Hyannis, MA, — 2019 marks the 21st anniversary of the Transgender Day of Remembrance. This year’s theme, “To remember those who came before us. That we who face the world today can live for what they no longer can,” honors the victims of anti-transgender hatred and violence. A vigil will be held on Wednesday, November 20 at the Barnstable Adult Community Center at 825 Falmouth Road in Hyannis beginning at 5:30 p.m. with a light meal. The evening will feature speakers Maxwell Archer, Dirk Correa, and Lysetta Hurge-Putnam, Executive Director of Independence House and will include a reading of the names of those from the transgender community who are no longer with us.
Every day, transgender people make the decision to change their birth sex to become the gender they were meant to be. Most people never have to face this decision and don’t understand it. This may lead to scorn and ridicule. “People often don’t understand the courageous decisions transgender people make to live the life they want,” added event speaker Maxwell Archer. “I believe knowledge leads to understanding. My hope for the Day of Remembrance is that people learn to understand transgender people and begin to see all people—regardless of gender identity, race, or ethnicity—as fellow humans.”
The day of remembrance began in 1998 with the unsolved murder of Ms. Rita Hester, an African American transgender woman, in Allston, MA. The “Remembering Our Dead” website project began in 1999, along with the first annual Day of Remembrance candlelight vigil in San Francisco to mark Ms. Hester’s death.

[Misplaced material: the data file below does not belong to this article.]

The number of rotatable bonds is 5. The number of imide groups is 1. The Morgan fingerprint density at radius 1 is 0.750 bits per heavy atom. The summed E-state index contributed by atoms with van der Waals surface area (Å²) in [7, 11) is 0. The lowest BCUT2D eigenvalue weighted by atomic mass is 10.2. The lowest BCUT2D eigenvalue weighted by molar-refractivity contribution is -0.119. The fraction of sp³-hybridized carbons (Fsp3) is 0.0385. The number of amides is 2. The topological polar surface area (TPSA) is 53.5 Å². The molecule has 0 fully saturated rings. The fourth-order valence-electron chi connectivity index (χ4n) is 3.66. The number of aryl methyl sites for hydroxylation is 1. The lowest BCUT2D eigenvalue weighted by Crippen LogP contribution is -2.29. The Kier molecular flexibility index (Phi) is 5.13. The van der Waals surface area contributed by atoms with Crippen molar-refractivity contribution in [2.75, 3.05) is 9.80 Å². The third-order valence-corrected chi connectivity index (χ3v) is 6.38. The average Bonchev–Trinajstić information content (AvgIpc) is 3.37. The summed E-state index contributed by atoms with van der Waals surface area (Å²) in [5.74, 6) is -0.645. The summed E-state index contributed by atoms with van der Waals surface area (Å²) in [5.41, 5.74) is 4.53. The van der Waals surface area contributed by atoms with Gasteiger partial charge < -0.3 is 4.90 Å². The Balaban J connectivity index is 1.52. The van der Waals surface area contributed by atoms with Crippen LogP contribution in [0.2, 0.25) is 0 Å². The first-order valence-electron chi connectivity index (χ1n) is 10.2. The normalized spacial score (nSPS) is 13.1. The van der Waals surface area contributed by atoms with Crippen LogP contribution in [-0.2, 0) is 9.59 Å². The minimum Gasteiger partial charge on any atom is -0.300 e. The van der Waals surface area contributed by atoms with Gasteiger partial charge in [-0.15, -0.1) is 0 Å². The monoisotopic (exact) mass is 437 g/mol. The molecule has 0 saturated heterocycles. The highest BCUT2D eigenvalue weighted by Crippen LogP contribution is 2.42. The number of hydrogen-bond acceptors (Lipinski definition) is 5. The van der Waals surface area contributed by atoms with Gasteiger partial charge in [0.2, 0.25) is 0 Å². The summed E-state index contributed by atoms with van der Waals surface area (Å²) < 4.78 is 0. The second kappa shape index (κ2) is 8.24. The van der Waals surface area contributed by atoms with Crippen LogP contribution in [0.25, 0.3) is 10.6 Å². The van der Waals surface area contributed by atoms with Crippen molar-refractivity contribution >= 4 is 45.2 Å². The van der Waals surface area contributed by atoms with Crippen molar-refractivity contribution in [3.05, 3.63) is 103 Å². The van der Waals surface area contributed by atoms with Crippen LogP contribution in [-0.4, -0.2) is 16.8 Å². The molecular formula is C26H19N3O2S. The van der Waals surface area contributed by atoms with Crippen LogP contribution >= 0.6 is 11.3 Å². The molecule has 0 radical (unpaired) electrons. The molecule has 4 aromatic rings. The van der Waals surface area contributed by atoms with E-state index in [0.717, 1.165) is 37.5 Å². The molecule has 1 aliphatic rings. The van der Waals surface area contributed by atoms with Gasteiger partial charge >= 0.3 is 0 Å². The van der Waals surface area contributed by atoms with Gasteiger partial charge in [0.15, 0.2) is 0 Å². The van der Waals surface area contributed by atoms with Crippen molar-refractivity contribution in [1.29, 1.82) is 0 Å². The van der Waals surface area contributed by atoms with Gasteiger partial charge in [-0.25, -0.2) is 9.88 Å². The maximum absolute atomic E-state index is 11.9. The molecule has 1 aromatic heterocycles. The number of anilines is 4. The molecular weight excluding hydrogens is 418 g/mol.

Sadly, anti-transgender violence is not a new phenomenon and instances have only increased since the first Day of Remembrance. The American Medical Association (AMA) has referred to 2019’s surge in transgender murders as an epidemic, with 18 confirmed homicides. However, the real numbers of transgender killings remain largely unknown due to underreporting (over 75% of victims are initially identified in reports by their birth sex). According to the Human Rights Campaign, over 130 transgender people have lost their lives since 2013—80% of whom were transgender women of color.
Transgender people face increased social stigma that includes barriers in employment, housing, healthcare, and other necessities that make them vulnerable. While acceptance of transgender people is on the rise, there is still a long way to go. During the Obama administration, the president recognized LGBTQIA+ rights, banning discrimination in the workplace, healthcare, education, housing, and more. However, under the Trump administration, many of these pro-human rights policies have been reversed. The transgender community is facing renewed legal hurdles and obstacles to acceptance driven by systemic anti-LGBTQIA+ bias under President Trump.
The Transgender Day of Remembrance has become a time for the transgender community, allies and advocates to gather, remember and honor the victims of anti-transgender hatred and violence. The day is now observed in over 200 cities in 21 countries around the world, including right here on Cape Cod. The Cape Cod Transgender Day of Remembrance Committee invites all transgender, gender non-conforming, and gender-fluid people, and all allies of the community, to attend this vigil marking the 21st annual Transgender Day of Remembrance.
Thank you to event sponsors Eastern Bank, Fenway Health, PFLAG of Cape Cod, Independence House, Cape Cod Pride, First Parish Brewster Unitarian Universalist, Cape Cod Women’s International League for Peace & Freedom, Trader Joe’s, BJ’s, and Stop & Shop.
About Fenway Health
Since 1971, Fenway Health has been working to make life healthier for the people in our neighborhoods. The mission of Fenway Health is to enhance the wellbeing of the LGBTQIA+ community, people living with HIV/AIDS, and all people in our neighborhoods and beyond through access to the highest quality health care, education, research, and advocacy.